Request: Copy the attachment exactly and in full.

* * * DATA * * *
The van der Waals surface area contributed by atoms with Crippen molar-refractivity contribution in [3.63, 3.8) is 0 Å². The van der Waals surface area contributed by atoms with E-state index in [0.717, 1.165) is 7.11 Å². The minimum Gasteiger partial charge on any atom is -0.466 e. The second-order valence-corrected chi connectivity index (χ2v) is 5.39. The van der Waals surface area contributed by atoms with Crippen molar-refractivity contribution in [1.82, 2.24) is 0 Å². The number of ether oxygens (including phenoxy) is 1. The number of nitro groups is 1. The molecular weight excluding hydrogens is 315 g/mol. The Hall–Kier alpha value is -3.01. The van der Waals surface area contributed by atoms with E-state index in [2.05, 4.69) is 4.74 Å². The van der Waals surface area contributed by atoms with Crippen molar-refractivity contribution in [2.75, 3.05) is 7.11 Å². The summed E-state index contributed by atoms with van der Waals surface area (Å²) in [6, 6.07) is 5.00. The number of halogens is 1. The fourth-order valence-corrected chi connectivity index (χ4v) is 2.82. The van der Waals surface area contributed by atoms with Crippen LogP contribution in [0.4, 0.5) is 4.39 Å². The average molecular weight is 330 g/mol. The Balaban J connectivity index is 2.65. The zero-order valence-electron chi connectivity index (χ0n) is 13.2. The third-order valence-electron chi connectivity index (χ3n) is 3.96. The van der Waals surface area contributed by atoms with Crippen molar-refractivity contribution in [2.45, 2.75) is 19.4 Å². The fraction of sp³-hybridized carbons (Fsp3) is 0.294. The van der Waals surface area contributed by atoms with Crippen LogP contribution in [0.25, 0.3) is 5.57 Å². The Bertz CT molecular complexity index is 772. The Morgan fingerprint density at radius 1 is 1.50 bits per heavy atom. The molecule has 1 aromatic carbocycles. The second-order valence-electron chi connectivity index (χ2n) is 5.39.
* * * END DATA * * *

The van der Waals surface area contributed by atoms with Crippen molar-refractivity contribution in [3.63, 3.8) is 0 Å². The van der Waals surface area contributed by atoms with E-state index in [0.717, 1.165) is 7.11 Å². The minimum Gasteiger partial charge on any atom is -0.466 e. The second-order valence-corrected chi connectivity index (χ2v) is 5.39. The van der Waals surface area contributed by atoms with Crippen molar-refractivity contribution in [1.82, 2.24) is 0 Å². The number of ether oxygens (including phenoxy) is 1. The number of nitro groups is 1. The molecular weight excluding hydrogens is 315 g/mol. The Hall–Kier alpha value is -3.01. The van der Waals surface area contributed by atoms with E-state index in [2.05, 4.69) is 4.74 Å². The van der Waals surface area contributed by atoms with Crippen molar-refractivity contribution in [2.75, 3.05) is 7.11 Å². The summed E-state index contributed by atoms with van der Waals surface area (Å²) in [6, 6.07) is 5.00. The number of halogens is 1. The fourth-order valence-corrected chi connectivity index (χ4v) is 2.82. The van der Waals surface area contributed by atoms with Crippen LogP contribution in [0.4, 0.5) is 4.39 Å². The average molecular weight is 330 g/mol. The Balaban J connectivity index is 2.65. The zero-order valence-electron chi connectivity index (χ0n) is 13.2. The third-order valence-electron chi connectivity index (χ3n) is 3.96. The van der Waals surface area contributed by atoms with Crippen molar-refractivity contribution in [2.45, 2.75) is 19.4 Å². The fraction of sp³-hybridized carbons (Fsp3) is 0.294. The van der Waals surface area contributed by atoms with Crippen LogP contribution in [0.25, 0.3) is 5.57 Å². The Bertz CT molecular complexity index is 772. The Morgan fingerprint density at radius 1 is 1.50 bits per heavy atom. The molecule has 1 aromatic carbocycles. The second-order valence-electron chi connectivity index (χ2n) is 5.39.